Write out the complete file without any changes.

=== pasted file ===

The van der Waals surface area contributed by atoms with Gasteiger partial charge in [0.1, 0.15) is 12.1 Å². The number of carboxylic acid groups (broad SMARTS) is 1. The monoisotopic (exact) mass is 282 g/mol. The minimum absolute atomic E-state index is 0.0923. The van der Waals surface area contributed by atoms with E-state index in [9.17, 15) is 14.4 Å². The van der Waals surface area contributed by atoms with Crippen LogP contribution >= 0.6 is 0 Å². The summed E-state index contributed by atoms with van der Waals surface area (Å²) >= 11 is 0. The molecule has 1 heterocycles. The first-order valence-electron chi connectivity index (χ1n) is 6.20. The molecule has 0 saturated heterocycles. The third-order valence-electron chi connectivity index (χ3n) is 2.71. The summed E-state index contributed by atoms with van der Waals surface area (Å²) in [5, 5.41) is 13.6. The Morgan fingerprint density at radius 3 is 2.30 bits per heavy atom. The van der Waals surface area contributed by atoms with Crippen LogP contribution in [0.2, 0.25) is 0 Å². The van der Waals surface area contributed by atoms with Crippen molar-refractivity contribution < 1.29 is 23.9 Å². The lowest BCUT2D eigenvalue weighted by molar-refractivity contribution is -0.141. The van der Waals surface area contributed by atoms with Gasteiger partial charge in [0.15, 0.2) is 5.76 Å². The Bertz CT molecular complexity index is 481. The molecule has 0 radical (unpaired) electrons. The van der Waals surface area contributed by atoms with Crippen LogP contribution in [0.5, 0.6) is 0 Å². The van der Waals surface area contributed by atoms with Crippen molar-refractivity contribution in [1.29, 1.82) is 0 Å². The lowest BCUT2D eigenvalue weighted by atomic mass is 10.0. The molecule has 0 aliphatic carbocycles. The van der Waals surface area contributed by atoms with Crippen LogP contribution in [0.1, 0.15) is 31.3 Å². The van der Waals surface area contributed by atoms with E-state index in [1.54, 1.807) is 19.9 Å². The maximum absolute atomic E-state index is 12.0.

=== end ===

The van der Waals surface area contributed by atoms with Gasteiger partial charge in [0.1, 0.15) is 12.1 Å². The number of carboxylic acid groups (broad SMARTS) is 1. The monoisotopic (exact) mass is 282 g/mol. The minimum absolute atomic E-state index is 0.0923. The van der Waals surface area contributed by atoms with E-state index in [9.17, 15) is 14.4 Å². The van der Waals surface area contributed by atoms with Crippen LogP contribution >= 0.6 is 0 Å². The summed E-state index contributed by atoms with van der Waals surface area (Å²) >= 11 is 0. The molecule has 1 heterocycles. The first-order valence-electron chi connectivity index (χ1n) is 6.20. The molecule has 0 saturated heterocycles. The third-order valence-electron chi connectivity index (χ3n) is 2.71. The summed E-state index contributed by atoms with van der Waals surface area (Å²) in [5, 5.41) is 13.6. The Morgan fingerprint density at radius 3 is 2.30 bits per heavy atom. The van der Waals surface area contributed by atoms with Crippen LogP contribution in [0.2, 0.25) is 0 Å². The van der Waals surface area contributed by atoms with Crippen molar-refractivity contribution < 1.29 is 23.9 Å². The lowest BCUT2D eigenvalue weighted by molar-refractivity contribution is -0.141. The van der Waals surface area contributed by atoms with Gasteiger partial charge in [0.15, 0.2) is 5.76 Å². The Bertz CT molecular complexity index is 481. The molecule has 0 radical (unpaired) electrons. The van der Waals surface area contributed by atoms with Crippen LogP contribution in [0.5, 0.6) is 0 Å². The van der Waals surface area contributed by atoms with Crippen molar-refractivity contribution in [1.29, 1.82) is 0 Å². The lowest BCUT2D eigenvalue weighted by atomic mass is 10.0. The molecule has 0 aliphatic carbocycles. The van der Waals surface area contributed by atoms with Crippen LogP contribution in [0.1, 0.15) is 31.3 Å². The van der Waals surface area contributed by atoms with E-state index in [1.54, 1.807) is 19.9 Å². The maximum absolute atomic E-state index is 12.0.